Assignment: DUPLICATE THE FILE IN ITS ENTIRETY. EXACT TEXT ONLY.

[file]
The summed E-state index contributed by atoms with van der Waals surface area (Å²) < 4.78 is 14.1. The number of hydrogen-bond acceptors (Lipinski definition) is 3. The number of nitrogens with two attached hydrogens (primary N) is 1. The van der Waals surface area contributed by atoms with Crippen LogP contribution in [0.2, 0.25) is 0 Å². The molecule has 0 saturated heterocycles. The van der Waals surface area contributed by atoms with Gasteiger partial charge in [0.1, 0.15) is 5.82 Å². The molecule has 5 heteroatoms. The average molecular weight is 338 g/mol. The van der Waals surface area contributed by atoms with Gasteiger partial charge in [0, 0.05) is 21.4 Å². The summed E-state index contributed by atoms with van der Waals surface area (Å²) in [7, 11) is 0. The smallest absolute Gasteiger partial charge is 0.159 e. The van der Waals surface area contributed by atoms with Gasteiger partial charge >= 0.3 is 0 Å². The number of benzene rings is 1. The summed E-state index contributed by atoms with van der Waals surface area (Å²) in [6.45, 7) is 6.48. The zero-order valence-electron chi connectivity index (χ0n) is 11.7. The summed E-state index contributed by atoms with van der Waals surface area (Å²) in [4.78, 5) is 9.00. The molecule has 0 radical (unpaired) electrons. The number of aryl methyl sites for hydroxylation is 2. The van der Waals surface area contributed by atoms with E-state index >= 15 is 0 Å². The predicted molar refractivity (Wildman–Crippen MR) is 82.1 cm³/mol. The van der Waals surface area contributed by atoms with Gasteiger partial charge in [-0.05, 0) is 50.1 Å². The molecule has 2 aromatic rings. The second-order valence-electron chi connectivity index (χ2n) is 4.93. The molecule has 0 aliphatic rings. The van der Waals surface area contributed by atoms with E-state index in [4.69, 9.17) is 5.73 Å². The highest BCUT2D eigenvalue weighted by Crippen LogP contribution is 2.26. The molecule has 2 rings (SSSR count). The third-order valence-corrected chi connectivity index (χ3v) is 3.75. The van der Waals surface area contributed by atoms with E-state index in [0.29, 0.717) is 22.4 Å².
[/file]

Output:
The summed E-state index contributed by atoms with van der Waals surface area (Å²) < 4.78 is 14.1. The number of hydrogen-bond acceptors (Lipinski definition) is 3. The number of nitrogens with two attached hydrogens (primary N) is 1. The van der Waals surface area contributed by atoms with Crippen LogP contribution in [0.2, 0.25) is 0 Å². The molecule has 0 saturated heterocycles. The van der Waals surface area contributed by atoms with Gasteiger partial charge in [0.1, 0.15) is 5.82 Å². The molecule has 5 heteroatoms. The average molecular weight is 338 g/mol. The van der Waals surface area contributed by atoms with Gasteiger partial charge in [0, 0.05) is 21.4 Å². The summed E-state index contributed by atoms with van der Waals surface area (Å²) in [7, 11) is 0. The smallest absolute Gasteiger partial charge is 0.159 e. The van der Waals surface area contributed by atoms with Gasteiger partial charge >= 0.3 is 0 Å². The number of benzene rings is 1. The summed E-state index contributed by atoms with van der Waals surface area (Å²) in [6.45, 7) is 6.48. The zero-order valence-electron chi connectivity index (χ0n) is 11.7. The summed E-state index contributed by atoms with van der Waals surface area (Å²) in [4.78, 5) is 9.00. The molecule has 0 radical (unpaired) electrons. The number of aryl methyl sites for hydroxylation is 2. The van der Waals surface area contributed by atoms with E-state index >= 15 is 0 Å². The predicted molar refractivity (Wildman–Crippen MR) is 82.1 cm³/mol. The van der Waals surface area contributed by atoms with Gasteiger partial charge in [-0.05, 0) is 50.1 Å². The molecule has 2 aromatic rings. The second-order valence-electron chi connectivity index (χ2n) is 4.93. The molecule has 0 aliphatic rings. The van der Waals surface area contributed by atoms with E-state index in [4.69, 9.17) is 5.73 Å². The highest BCUT2D eigenvalue weighted by Crippen LogP contribution is 2.26. The molecule has 2 rings (SSSR count). The third-order valence-corrected chi connectivity index (χ3v) is 3.75. The van der Waals surface area contributed by atoms with E-state index in [0.29, 0.717) is 22.4 Å².